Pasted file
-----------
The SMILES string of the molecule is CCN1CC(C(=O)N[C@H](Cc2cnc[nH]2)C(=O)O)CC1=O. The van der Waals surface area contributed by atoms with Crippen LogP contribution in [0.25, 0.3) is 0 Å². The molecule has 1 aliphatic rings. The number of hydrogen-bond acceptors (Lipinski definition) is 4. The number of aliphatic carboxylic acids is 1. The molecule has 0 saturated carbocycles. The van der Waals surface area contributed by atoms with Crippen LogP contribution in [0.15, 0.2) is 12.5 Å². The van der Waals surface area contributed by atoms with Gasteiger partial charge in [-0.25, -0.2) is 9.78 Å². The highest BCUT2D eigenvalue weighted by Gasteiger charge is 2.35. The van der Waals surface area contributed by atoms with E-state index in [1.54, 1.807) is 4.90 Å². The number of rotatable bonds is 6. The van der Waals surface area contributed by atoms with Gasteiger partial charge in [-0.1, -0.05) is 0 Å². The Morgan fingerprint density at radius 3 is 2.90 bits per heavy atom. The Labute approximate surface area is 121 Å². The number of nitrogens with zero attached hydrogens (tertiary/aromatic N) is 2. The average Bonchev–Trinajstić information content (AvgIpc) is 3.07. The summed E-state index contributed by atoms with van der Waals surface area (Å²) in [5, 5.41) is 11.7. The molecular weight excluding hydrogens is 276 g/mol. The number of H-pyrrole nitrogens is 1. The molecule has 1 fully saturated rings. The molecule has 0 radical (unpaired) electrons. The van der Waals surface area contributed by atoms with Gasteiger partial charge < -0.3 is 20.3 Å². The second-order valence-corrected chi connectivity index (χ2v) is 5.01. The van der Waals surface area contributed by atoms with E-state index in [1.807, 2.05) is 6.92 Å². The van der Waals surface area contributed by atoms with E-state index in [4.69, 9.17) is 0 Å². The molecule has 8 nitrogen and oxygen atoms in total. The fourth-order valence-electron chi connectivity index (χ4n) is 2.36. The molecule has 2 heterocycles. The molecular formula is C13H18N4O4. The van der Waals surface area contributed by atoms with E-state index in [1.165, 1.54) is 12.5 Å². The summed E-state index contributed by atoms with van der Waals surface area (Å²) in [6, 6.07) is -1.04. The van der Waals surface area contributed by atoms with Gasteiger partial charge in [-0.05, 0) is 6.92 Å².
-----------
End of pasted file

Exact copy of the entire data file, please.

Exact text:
The SMILES string of the molecule is CCN1CC(C(=O)N[C@H](Cc2cnc[nH]2)C(=O)O)CC1=O. The van der Waals surface area contributed by atoms with Crippen LogP contribution in [0.25, 0.3) is 0 Å². The molecule has 1 aliphatic rings. The number of hydrogen-bond acceptors (Lipinski definition) is 4. The number of aliphatic carboxylic acids is 1. The molecule has 0 saturated carbocycles. The van der Waals surface area contributed by atoms with Crippen LogP contribution in [0.15, 0.2) is 12.5 Å². The van der Waals surface area contributed by atoms with Gasteiger partial charge in [-0.25, -0.2) is 9.78 Å². The highest BCUT2D eigenvalue weighted by Gasteiger charge is 2.35. The van der Waals surface area contributed by atoms with E-state index in [1.54, 1.807) is 4.90 Å². The number of rotatable bonds is 6. The van der Waals surface area contributed by atoms with Gasteiger partial charge in [-0.1, -0.05) is 0 Å². The Morgan fingerprint density at radius 3 is 2.90 bits per heavy atom. The Labute approximate surface area is 121 Å². The number of nitrogens with zero attached hydrogens (tertiary/aromatic N) is 2. The average Bonchev–Trinajstić information content (AvgIpc) is 3.07. The summed E-state index contributed by atoms with van der Waals surface area (Å²) in [5, 5.41) is 11.7. The molecular weight excluding hydrogens is 276 g/mol. The number of H-pyrrole nitrogens is 1. The molecule has 1 fully saturated rings. The molecule has 0 radical (unpaired) electrons. The van der Waals surface area contributed by atoms with Gasteiger partial charge < -0.3 is 20.3 Å². The second-order valence-corrected chi connectivity index (χ2v) is 5.01. The van der Waals surface area contributed by atoms with E-state index in [1.807, 2.05) is 6.92 Å². The van der Waals surface area contributed by atoms with E-state index in [4.69, 9.17) is 0 Å². The molecule has 8 nitrogen and oxygen atoms in total. The fourth-order valence-electron chi connectivity index (χ4n) is 2.36. The molecule has 2 heterocycles. The molecular formula is C13H18N4O4. The van der Waals surface area contributed by atoms with E-state index in [1.165, 1.54) is 12.5 Å². The summed E-state index contributed by atoms with van der Waals surface area (Å²) in [6, 6.07) is -1.04. The van der Waals surface area contributed by atoms with Gasteiger partial charge in [-0.05, 0) is 6.92 Å².